Genius Loci

Memphis: That's the spirit!



People were surprised," Wanda Rushing said in a phone interview. "They'd say, 'You're from North Carolina, and you like it here?'"

The surprised people were Memphians — neighbors in Midtown and those Rushing met randomly when she arrived in town in 1998 — and she thought it was an odd question for them to ask: why a native of North Carolina should not only move here but like it here: Memphis, Tennessee, a city described as a "pestilential mudhole" during the yellow-fever outbreaks of the nineteenth century, as "the most rural-minded city in the South" in the 1920s, and as a "decaying Mississippi river town" in the 1960s. >>>

In 1998, however, a British scholar recognized Memphis' cultural significance worldwide and placed it in the same category as Florence, Paris, London, Vienna, and Tokyo — Memphis, one of the great "cities of civilization."

So, Memphis: What is it? A paradox is how Wanda Rushing, an associate professor of sociology at the University of Memphis, describes it. It's an authentic place too — as sociologists define that hard-to-define word "place." Few cities have it. Memphis, Rushing believes, is one of them. And Rushing writes about it in her new book, from the University of North Carolina Press: Memphis and the Paradox of Place: Globalization in the American South. In the closing chapter of that book, she summarizes her findings:

"Despite critics who claim that Memphis is a provincial, backwater town . . . quiescence has never been an apt descriptor. Memphis is a dynamic site of entrepreneurship, economic productivity, cultural innovation, and social tensions where global and local products and signifiers are reworked into a particular production of locality."

"Production of locality"? That isn't the only sociologically understood term used by Rushing throughout her study. See too her discussion of "global flows," her identification of Memphis as an "agentic player," her highlighting of the city's "power geometries" and its "memorial landscape." But understand that Rushing has written a book that is deliberately (relatively) free of social-science jargon. She wanted it that way.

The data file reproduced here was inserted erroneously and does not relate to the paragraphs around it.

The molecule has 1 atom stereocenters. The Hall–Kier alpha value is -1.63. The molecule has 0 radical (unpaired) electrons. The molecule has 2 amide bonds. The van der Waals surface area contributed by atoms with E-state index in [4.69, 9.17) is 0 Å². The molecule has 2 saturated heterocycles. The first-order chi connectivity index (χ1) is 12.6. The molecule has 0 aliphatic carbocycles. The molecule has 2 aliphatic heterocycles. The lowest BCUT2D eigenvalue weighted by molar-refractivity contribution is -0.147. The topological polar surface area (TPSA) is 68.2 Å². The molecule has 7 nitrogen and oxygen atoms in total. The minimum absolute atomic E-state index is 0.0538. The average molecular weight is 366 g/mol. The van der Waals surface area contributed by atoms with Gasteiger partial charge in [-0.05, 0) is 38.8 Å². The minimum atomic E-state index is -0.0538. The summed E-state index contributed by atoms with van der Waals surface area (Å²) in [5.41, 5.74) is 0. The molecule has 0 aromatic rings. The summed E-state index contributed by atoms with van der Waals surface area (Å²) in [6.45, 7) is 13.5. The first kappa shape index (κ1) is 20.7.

"Let me put it this way," she said. "It was important, from the beginning, that the book be accessible. So I had to satisfy two different audiences. A sociologist interested in the topic of 'place' needs to be able to pick up my book and say this is really interesting. At the same time, I wanted a book for a nonacademic audience. That takes a lot of effort. It takes what's called a 'sociological imagination.' It's why I sometimes turned to poetry and musical lyrics."

It's also why Rushing turned to a narrative, case-study approach to describe a city as complex and rich as Memphis — a city where geography, history, population, politics, race, class, gender, economics, and the arts have combined in a sometimes disruptive, sometimes productive set of forces, forces with not only local but global significance. Her subjects, in the great scheme of things and as spelled out in her chapter headings, are no less than identity, power, development, innovation, tradition, and, in a closing chapter called "Place Matters," continuity and discontinuity.

Specifically, that means Rushing's subjects range from the statue of Nathan Bedford Forrest in Forrest Park, the establishment of the National Civil Rights Museum, the design (and saving) of Overton Park, the history of the cotton industry and the rise of Memphis as an international distribution center, the city as a medical capital and its up-to-date investment in biotechnology, Beale Street as it once was and is now, and that locus of "gender, race, ritual, and social power" once known as the Cotton Carnival.

Rushing's realistic but optimistic conclusion, after five years spent researching and writing Memphis and the Paradox of Place?